Volume 6, Number 1 (2019) pp 105-118 doi 10.20448/802.61.105.118 | Research Articles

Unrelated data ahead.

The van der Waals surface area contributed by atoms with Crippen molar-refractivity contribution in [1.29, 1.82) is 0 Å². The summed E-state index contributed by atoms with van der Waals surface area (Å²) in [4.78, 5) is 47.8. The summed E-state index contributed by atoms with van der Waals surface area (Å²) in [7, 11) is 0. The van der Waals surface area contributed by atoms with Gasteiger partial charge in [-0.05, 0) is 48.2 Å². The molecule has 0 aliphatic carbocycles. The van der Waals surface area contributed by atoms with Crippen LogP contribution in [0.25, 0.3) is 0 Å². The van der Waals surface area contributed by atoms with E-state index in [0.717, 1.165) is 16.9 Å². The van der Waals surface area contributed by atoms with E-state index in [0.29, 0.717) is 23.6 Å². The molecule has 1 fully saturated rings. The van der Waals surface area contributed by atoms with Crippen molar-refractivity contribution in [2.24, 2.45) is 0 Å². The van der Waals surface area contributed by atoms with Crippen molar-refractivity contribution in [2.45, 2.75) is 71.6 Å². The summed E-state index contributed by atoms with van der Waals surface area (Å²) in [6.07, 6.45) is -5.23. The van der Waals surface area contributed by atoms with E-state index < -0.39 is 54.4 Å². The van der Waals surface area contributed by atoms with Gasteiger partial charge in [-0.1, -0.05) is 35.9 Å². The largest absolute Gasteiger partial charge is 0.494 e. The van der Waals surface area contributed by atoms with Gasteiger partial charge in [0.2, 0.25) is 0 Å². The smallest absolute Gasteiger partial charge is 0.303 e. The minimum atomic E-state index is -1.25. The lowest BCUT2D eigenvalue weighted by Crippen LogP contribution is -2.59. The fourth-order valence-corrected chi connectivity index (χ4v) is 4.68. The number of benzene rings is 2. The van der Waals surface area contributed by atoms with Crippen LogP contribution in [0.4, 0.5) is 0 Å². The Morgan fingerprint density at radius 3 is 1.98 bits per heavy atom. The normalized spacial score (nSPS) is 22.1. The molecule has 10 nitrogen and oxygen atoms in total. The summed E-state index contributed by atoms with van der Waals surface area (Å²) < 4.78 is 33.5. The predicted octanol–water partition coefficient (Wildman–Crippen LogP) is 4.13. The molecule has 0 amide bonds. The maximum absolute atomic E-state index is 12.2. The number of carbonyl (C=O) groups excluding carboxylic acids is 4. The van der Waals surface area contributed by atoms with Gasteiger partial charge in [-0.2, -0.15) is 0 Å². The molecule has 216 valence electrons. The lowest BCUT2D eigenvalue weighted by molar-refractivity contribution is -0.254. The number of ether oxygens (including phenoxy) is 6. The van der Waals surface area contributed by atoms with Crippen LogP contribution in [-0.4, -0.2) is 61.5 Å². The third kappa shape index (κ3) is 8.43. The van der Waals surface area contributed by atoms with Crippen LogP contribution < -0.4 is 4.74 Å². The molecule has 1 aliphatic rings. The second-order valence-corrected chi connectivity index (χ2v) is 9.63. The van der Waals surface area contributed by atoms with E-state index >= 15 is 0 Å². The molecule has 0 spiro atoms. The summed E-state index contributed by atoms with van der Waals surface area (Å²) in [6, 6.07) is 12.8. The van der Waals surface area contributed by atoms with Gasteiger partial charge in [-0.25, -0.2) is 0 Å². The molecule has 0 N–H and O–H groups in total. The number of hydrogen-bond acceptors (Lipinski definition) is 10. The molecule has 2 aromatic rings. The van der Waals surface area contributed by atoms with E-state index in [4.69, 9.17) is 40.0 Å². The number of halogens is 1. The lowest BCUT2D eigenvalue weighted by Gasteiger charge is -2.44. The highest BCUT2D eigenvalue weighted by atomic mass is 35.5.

The objective of this article is to establish the fact that networking among supply chain agents enhances the performance of the system. The study has adopted an agent-based architecture for analyzing the networking effect of supply chain on an agricultural supply chain platform from an emerging economy. While carrying the products from a farmer to an urban customer, each downstream agent of an agricultural supply chain incurs additional transaction cost, and as a result, the price that the final customer pays becomes much higher than the farmers’ original selling price. Clearly, middle agents of supply chain consume a large chunk of profit which otherwise could have benefitted the farmer, the actual producers of the products. It is in this context this study shows that if farmers are networked on a blackboard architecture and the other intermediary agents including traders, commission agents, wholesalers, and retailers are also networked, then each agent becomes knowledgeable about others’ pricing strategies, both within and across the agent groups. This essentially reduces the transaction cost of the agents and thereby enhances the efficiency of the entire system. The study builds up an agent-based network structure and then simulates the effect of it. It finds that if both farmer agents and other intermediary agents are non-networked, then the efficiency of the system is only 29%, whereas if all agents are networked, then the efficiency rises to 92.43%. The research benefits the unorganized sector to gain rationality in income distribution in an underdeveloped society.